In this article, we are going to learn about a very interesting and powerful technique known as Domain Fronting which is a circumvention technique based on HTTPS that hides the true destination from the censor.
What is Domain Fronting?
Domain fronting is a technique to circumvent the censorship employed for certain domains(censorship may be for domains not in line with company’s policies or may be because of the bad reputation of domains).Domain fronting works at HTTPS layer and uses different domain names at different layers of the request(more on this later).To the censors, it looks like the communication is happening between the client and an allowed domain whereas, in reality, the communication might be happening between the client and a blocked domain.
How Domain Fronting Works
Domain Fronting works at HTTPS layer and under these different requests for hostname will be different at different layers. In Domain Fronting, hostname information will be same for DNS request and SNI whereas HTTP host header which is hidden from censors from HTTPS encryption will carry another hostname. The outside addresses will typically be those of a CDN that would have a large number of domains behind it (such as s3.amazonaws.com), and the host address would be a small “reflector” hosted on that CDN.
The reflector would be a small application that forwards traffic in the HTTP request to wherever it needs to go and forwards the responses to the client through the HTTPS tunnel. Thus the initial DNS request and Client Hello are sent in the clear and are visible in packets, but the inner HTTP traffic is sent through the encrypted tunnel.
What is SNI?
SNI stands for Server name Indication and is an extension of TLS protocol which allows a server to host multiple hostnames under the same IP. With this extension, clients can specify the domain they want to connect with in the initial TLS request which allows the server to select the appropriate certificate to negotiate with the client.
For example, if we query google.co.in using OpenSSL clients, we see that the returning certificate is not for the issued request.
Looking at the x509 certificate reveals more information about the frontal server and other sites under the same frontal.
As you can see in the above screenshot that, same frontal also accepts connections for *.appspot.com which is the domain issued for apps hosted on Google App Engine.
As you might have guessed that if *.appspot.com is blocked by censorship and if the frontal is not, then the request will succeed, and to the monitoring team, only a request for frontal will be seen. To see the actual destination, TLS should be broken to see what is inside HTTP header.
Meek – Tor Extension
As we know TOR is a network of proxy nodes, that attempts to provide anonymity to users accessing the internet. However, analysts can find TOR communication by identifying communication with TOR infrastructure. Meek Extension is a plugin for TOR browser, and it acts like a client whereas the meek endpoint in CDNs like Azure and Amazon will act as a meek server. Below are the underlying steps in meek infrastructure/communication.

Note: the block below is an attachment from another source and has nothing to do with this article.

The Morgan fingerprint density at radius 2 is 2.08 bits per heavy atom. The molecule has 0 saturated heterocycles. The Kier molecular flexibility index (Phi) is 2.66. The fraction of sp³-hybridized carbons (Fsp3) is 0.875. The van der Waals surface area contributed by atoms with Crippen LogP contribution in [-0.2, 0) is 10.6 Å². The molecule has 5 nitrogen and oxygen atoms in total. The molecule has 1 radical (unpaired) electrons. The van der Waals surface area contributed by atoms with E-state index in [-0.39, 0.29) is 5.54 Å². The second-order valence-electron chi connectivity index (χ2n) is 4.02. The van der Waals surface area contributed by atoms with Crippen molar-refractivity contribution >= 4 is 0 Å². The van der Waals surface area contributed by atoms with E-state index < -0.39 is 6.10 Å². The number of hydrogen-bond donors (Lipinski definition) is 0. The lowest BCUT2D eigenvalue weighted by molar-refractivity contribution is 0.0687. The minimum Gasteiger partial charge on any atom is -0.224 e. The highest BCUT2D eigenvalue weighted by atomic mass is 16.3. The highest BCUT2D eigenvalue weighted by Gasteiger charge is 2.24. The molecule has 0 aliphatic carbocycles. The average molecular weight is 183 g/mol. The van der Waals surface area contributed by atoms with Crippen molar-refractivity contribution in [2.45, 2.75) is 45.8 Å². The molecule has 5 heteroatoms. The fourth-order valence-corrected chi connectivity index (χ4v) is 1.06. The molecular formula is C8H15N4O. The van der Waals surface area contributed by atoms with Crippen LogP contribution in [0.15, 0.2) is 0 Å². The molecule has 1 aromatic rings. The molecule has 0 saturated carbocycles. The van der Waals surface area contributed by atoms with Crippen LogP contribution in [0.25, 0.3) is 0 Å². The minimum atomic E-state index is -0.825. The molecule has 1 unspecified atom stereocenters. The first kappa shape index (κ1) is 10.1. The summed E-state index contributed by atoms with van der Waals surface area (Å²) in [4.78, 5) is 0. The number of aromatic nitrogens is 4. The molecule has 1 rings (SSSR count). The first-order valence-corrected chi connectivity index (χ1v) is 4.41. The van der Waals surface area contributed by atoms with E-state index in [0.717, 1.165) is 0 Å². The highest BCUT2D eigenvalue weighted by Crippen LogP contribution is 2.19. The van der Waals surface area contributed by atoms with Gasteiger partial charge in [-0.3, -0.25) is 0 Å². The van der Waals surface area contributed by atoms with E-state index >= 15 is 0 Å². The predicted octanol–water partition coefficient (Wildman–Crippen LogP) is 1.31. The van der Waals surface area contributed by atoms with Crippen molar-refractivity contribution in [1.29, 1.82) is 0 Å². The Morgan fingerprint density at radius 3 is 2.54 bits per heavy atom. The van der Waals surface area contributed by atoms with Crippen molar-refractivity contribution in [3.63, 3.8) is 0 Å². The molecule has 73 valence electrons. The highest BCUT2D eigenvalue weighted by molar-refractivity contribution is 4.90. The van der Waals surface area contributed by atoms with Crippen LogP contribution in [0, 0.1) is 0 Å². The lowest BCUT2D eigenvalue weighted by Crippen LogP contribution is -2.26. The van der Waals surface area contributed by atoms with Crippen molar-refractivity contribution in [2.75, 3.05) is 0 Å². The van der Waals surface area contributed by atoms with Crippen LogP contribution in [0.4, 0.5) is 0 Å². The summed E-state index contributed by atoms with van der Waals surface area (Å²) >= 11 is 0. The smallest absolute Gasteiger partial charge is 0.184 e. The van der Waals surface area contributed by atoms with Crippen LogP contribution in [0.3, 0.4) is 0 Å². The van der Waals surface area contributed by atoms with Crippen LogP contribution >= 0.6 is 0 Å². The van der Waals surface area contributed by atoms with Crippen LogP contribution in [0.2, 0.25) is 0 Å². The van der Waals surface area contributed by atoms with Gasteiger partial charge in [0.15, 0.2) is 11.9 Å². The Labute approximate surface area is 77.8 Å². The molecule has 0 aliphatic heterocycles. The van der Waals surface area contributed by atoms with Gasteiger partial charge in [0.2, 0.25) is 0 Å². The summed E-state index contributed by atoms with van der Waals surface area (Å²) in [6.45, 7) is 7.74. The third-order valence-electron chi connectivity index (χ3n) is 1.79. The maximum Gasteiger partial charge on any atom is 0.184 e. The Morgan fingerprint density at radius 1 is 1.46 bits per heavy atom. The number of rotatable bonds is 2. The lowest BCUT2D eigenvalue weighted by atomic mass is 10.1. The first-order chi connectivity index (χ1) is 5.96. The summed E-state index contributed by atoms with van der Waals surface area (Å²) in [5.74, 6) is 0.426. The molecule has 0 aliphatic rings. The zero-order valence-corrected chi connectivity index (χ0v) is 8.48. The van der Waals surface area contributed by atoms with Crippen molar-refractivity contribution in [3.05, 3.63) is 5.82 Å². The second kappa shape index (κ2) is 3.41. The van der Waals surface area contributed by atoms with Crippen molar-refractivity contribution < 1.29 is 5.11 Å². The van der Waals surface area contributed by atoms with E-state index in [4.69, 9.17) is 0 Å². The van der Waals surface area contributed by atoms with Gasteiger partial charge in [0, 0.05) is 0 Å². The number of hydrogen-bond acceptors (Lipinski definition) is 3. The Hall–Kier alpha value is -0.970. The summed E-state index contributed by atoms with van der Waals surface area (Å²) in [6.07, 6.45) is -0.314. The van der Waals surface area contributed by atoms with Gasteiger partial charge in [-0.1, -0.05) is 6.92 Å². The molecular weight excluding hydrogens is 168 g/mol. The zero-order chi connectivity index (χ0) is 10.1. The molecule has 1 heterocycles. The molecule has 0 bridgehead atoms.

- Tor is configured on the client with meek plugin.
- The client sends an HTTP request to the Tor bridge via a CDN. Client protects the bridge domain name from the censor by fronting it with an allowed name.
- Front end server (from CDN) decrypts the request and sends the request to the destination mentioned in the HOST header.
- Bridge sends the data back to the client in the HTTP response
Domain Fronting and meek works when CDN blocks some of the domains but not all of them. Default bridge lines can be found here, and the CDN can be changed by altering the front parameter while installing meek. Below are the some of the services that can be used with TOR:
Considering the way in which domain fronting works, it will not be feasible to block CDNs since popular domains like Microsoft Azure, Amazon AWS use it and blocking those domains will lead to monetary losses and possible business disruption due to the resources hosted by such services. There were no cases reported earlier where domain fronting technique is abused, but since now we know how it works, it can be easily abused. ON the same lines there was an APT named APT29 discovered using Domain Fronting. More details can be found here. So how will monitoring team defend against domain fronting? One way is to employ proper egress filtering and configure traffic all egress traffic to pass through that proxy and performing SSL man in the middle to decrypt the traffic, examine it and re-encrypting the traffic towards the destination. ON the response, the proxy will do the reverse. While examining, analysts must make sure that all the three indicators like DNS request, SNI server name, and HTTP Host header are same. If they are not same, then what is the actual destination under HTTP header.
So in this article, we have looked into a very clever technique to bypass censorship which is gaining popularity among APT authors as well.
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